The proper use of medical disinfectants can help contain and prevent the spread of harmful bacteria and viruses. Many infectious diseases can be halted in their tracks by the proper use of medical disinfectant products, and by the routine disinfection and sterilization of medical devices.

Infectious diseases such as tuberculosis, mucormycosis (a flesh-eating fungal infection), and AIDS are mostly caused by pathogens including bacteria, fungi and viruses. Worldwide, infectious disease, maternal, neonatal and nutrition conditions collectively were responsible for 23% or 12.88 million global deaths in 2012 according to WHO.1 Health care-associated infections, or HAIs, are infections that patients acquire while they are receiving treatment for another condition in a healthcare setting. HAIs can be acquired anywhere healthcare is delivered, including inpatient acute care hospitals, outpatient settings such as ambulatory surgical centers and end-stage renal disease facilities, and long-term care facilities such as nursing homes and rehabilitation centers.2 Many of these infections can be avoided by following the CDC guidelines for the use of a chemical medical disinfectant and the proper procedure for sterilization or disinfection of patient-care equipment.3

Based on the CDC’s healthcare-associated infection (HAI) prevalence survey released in March 2014,4 on any given day, about 1 in 25 hospital patients has at least one healthcare-associated infection. There were an estimated 722,000 HAIs in U.S acute care hospitals alone in 2011. About 75,000 hospital patients with HAIs died during their hospitalizations. More than half of all HAIs occurred outside of the intensive care unit.

The culprits range from 20~400 nm for viruses, from 0.5~10 µm for bacteria and from 5~50 µm for most fungi. They are all beyond our normal eye vision that is usually about 100 µm. Even we do not see them, they are all around us. Clinical relevant pathogens such as Methicillin-resistant Staphylococcus aureus (MRSA), Mycobacterium tuberculosis, Pseudomonas aeruginosa, C.diff and Klebsiella and many more have been isolated from environmental surfaces. The duration of persistence can range from days to months even not in spore forms.5  Further, more published peer-reviewed clinical evidence has proved that environmental contamination plays an important role in the transmission of some key HAI pathogens.6-8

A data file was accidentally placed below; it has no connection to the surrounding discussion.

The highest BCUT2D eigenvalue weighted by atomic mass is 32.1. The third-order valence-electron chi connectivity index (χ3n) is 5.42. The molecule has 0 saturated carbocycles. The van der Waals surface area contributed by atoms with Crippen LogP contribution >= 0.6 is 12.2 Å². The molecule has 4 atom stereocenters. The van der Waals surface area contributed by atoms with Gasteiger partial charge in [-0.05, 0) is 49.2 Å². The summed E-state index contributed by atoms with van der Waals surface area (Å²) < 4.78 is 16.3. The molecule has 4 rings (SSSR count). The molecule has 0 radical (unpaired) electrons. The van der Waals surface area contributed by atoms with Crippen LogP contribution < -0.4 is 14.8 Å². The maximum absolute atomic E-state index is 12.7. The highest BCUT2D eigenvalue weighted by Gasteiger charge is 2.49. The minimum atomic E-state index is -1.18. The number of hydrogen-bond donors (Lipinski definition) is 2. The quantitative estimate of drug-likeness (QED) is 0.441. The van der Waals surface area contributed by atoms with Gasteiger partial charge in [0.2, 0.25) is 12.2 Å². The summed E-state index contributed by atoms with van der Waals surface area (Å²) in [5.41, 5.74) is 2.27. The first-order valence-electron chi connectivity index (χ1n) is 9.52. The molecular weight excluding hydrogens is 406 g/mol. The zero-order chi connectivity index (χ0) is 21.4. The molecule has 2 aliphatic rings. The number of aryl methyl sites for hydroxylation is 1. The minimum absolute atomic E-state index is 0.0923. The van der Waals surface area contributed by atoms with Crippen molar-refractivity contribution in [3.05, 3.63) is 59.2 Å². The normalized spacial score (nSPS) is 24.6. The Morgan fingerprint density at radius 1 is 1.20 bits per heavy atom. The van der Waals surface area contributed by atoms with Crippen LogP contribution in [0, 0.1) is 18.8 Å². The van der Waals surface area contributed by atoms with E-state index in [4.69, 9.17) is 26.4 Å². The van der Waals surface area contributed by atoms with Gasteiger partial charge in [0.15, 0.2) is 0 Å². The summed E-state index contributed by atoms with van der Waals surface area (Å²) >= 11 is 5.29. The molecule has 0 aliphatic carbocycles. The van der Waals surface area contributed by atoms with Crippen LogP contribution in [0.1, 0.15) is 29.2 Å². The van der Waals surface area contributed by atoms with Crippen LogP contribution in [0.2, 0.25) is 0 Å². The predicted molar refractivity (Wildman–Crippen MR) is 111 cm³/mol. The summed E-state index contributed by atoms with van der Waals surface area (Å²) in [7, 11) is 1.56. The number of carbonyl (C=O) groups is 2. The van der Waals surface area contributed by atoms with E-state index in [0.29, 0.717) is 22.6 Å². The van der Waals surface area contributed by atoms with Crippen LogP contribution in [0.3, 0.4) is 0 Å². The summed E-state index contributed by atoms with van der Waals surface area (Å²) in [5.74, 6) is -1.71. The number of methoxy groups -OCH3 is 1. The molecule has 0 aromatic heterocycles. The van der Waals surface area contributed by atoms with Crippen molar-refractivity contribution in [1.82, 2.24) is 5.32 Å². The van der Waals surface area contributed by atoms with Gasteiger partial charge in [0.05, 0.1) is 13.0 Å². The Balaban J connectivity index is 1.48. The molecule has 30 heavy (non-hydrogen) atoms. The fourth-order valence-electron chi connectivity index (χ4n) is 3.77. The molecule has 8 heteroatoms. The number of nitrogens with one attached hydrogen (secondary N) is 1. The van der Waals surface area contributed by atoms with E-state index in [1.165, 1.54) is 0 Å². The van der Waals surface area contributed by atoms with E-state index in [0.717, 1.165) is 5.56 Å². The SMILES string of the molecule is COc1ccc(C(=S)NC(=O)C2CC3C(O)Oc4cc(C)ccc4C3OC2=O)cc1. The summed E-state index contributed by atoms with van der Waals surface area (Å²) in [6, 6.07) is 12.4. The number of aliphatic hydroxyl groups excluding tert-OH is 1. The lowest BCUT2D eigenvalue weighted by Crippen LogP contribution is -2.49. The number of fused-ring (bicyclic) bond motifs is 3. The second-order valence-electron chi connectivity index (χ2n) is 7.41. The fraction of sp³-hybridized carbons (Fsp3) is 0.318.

Besides various environmental surfaces in the hospital can serve as a point source leading HAIs, reusable medical devices such as surgical instruments and endoscopes can also harbor pathogens and be responsible for HAIs. Surgical site infections (SSI) account for about 22% HAIs in the US.4 In the US, about 57.1 million outpatient surgeries and 51.4 million inpatient surgeries per year according to data from CDC.9,10 The American Society for Gastrointestinal Endoscopy (ASGE) reports that 14.2 million colonoscopies, 2.8 million flexible sigmoidoscopies, and nearly as many upper endoscopies are performed in the U.S. each year. Due to lack of effective surveillance and difficulties in differentiating endogenous and exogenous infections, the true rate of endoscope related transmission and HAIs may go unrecognized.11

Disinfection is the process of eradicating pathogens on the environmental surfaces, reusable medical devices and other inanimate objects. It can be accomplished by using chemical or physical agents.  Increasing clinical evidences have shown proper disinfection able to disrupt the transmission pathways, which is further linked to reduced HAIs.12 Those evidence based infection prevention studies warrants the importance of proper disinfection of environmental surfaces and reusable medical devices in hospitals.


1 http://www.who.int/mediacentre/factsheets/fs310/en/index2.html

2 http://www.health.gov/hai/prevent_hai.asp

3 http://www.cdc.gov/HAI/prevent/sd_medicalDevices.html

4 http://www.cdc.gov/hai/surveillance/

5 Axel Kramer, et. al. How long do nosocomial pathogens persist on inanimate surfaces? A systematic review. BMC Infectious Diseases. 2006, 6: 130

6 Boyce JM. Environmental contamination makes an important contribution to hospital infection. J Hosp Infect 2007; 65 (suppl 2):50–54.

7 Weber DJ, Rutala WA, Miller MB, et al. Role of hospital surfaces in the transmission of emerging healthcare-associated pathogens: norovirus, Clostridium difficile, and Acinetobacter species. Am J Infect Control 2010; 38:S25–S33.

8 Otter JA, Yezli S, Salkeld JAG, French GL. Evidence that contaminated surfaces contribute to the transmission of hospital pathogens and an overview of strategies to address contaminated surfaces in hospital settings. Am J Infect Control 2013; 41 (suppl 5):S6–S11.

9 http://www.cdc.gov/nchs/pressroom/09newsreleases/outpatientsurgeries.htm

10 http://www.cdc.gov/nchs/pressroom/09newsreleases/outpatientsurgeries.htm

11 Julia Kovalevaa, Frans T. M. Petersb,Henny C. van der Meic and John E. Degenera. Transmission of Infection by Flexible Gastrointestinal Endoscopy and Bronchoscopy. Clin. Microbiol. Rev. 2013; 26: 231-254.

12 Curtis J Donskey. Does improving surface cleaning and disinfection reduce health care-associated infections? American journal of infection control 2013; 41(5 Suppl):S12-9.

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